(BPT) - Research indicates that nearly 38% of US adults aged 20 years or older have high cholesterol, which puts them at a higher risk for heart attack and stroke. But high cholesterol can be “silent.” “If you have high cholesterol, you’d never know it, because it causes no symptoms,” Janet S. Wright, MD, FACC, director of CDC’s Division for Heart Disease and Stroke Prevention said. “That’s why it’s so important to get your cholesterol levels checked regularly.”
You’ve probably heard of high cholesterol. Let’s make sure you have the facts about what it is, who is at risk, and how to prevent high cholesterol.
Is all cholesterol bad?
Cholesterol is a fatty, waxy substance that is made by your liver and is also found in certain foods. Cholesterol, which travels through the blood on proteins called lipoproteins, is necessary to make hormones, protect nerves, and more. But the risk of heart attack and stroke rises when a person has high levels of the bad cholesterol, known as LDL (low-density lipoproteins), or low levels of the good cholesterol, known as HDL (high-density lipoproteins). HDL removes cholesterol from your bloodstream back to your liver and out of the body. The higher your HDL lever the lower your risk for heart attack and stroke.
Over time, high levels of LDL or low levels of HDL can cause deposits in walls of arteries throughout the body. This “plaque,” a mixture of fat, calcium, cholesterol, and more, can cause the artery to gradually narrow, limiting blood flow to the organ. The plaque can also suddenly rupture, closing the artery and causing organ damage, such as a heart attack or stroke.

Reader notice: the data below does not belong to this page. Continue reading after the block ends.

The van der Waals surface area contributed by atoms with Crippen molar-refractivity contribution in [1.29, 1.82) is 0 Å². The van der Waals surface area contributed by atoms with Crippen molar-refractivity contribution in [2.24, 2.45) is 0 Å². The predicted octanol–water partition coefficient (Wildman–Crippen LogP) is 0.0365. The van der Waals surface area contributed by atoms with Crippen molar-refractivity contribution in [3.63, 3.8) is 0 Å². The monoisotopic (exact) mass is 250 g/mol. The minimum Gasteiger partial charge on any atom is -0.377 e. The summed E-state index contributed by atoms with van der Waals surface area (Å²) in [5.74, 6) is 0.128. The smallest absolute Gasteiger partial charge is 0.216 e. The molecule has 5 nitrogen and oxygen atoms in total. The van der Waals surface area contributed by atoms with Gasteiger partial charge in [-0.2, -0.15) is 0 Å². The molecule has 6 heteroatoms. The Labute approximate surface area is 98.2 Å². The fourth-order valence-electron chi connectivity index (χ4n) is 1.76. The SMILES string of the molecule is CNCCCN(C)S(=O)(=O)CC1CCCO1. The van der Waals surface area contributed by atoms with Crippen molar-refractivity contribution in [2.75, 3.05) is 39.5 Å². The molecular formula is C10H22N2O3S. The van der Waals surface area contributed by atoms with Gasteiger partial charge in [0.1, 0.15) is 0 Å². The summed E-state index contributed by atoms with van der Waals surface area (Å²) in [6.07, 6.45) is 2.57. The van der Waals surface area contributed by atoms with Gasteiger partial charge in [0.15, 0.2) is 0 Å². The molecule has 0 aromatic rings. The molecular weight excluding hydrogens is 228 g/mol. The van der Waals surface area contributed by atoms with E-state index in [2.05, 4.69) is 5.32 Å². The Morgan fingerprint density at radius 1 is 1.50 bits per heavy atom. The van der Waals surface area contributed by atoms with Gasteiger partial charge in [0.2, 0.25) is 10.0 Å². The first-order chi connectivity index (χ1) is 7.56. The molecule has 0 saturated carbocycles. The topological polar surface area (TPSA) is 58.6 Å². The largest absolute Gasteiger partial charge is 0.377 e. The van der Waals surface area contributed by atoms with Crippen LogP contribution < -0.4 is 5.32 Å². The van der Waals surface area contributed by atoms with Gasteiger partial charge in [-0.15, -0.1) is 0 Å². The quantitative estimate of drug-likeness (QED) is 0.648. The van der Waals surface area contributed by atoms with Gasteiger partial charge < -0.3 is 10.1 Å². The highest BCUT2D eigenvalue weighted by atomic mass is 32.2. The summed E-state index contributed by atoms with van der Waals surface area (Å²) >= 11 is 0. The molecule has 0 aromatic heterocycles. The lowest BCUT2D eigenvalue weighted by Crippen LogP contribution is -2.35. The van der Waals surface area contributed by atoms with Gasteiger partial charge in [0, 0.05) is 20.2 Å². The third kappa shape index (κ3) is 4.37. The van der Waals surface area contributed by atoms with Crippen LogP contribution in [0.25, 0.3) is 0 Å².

So, you want to keep your total cholesterol and LDL levels low and your HDL high. A healthy total cholesterol level is below 200 mg/dL. Depending on other risk factors you have, you should aim for an LDL level of 100mg/dL or lower, and an HDL level of 40mg/dL or higher for men and 50 mg/dL or higher for women. Regular blood cholesterol checks can help you manage your levels.
What causes high cholesterol?
Certain health conditions can increase your risk for high cholesterol. They include:
Lifestyle choices can also increase your risk. These include:
Age, sex, and family history also can increase your risk.
Can you prevent high cholesterol?
Regular cholesterol checks will help you keep your levels under control. Your doctor may recommend diet and exercise and possibly medicine, to help you achieve control.
Eat a diet rich in fresh fruits, vegetables, and whole grains. The more colorful your foods, the better. Get protein from low-saturated fat sources, such as fish and chicken, beans, nuts, and seeds. Eat less of foods that are high in saturated fats, such as red meat, cheese, and butter. Choose low-fat dairy or fortified soy products.
Regular physical activity is vital to control your weight, lower triglycerides (a type of fat that is harmful if present in high levels),) and increase HDL cholesterol. The Physical Activity Guidelines for Americans recommends that adults get 150 to 300 minutes of moderate physical activity each week Also, small amounts of physical activity add up, so take brisk walks, ride a bicycle, or use the stairs to increase activity.
“Smoking harms many parts of the body, including the heart, brain, and blood vessels all over the body. Tobacco use speeds up that plaque formation in the arteries, increasing the risk for heart attack and stroke,” said Dr. Wright. “Quitting at any age can lower your risk for heart disease. My advice is simple: If you don’t smoke, don’t start. If you do smoke, quit.”
Also, limit alcohol intake, which can increase cholesterol and triglyceride levels. High triglycerides, combined with low HDL or high LDL, can increase your risk for heart attack and stroke.
Finally, your doctor may prescribe a medicine, usually a statin, to control cholesterol levels if you have heart disease, a family history of heart disease, diabetes, or have been unable to manage cholesterol with diet and exercise alone. Work with your health care team to find the best ways for you to control cholesterol.
For more information, check out CDC’s Cholesterol website.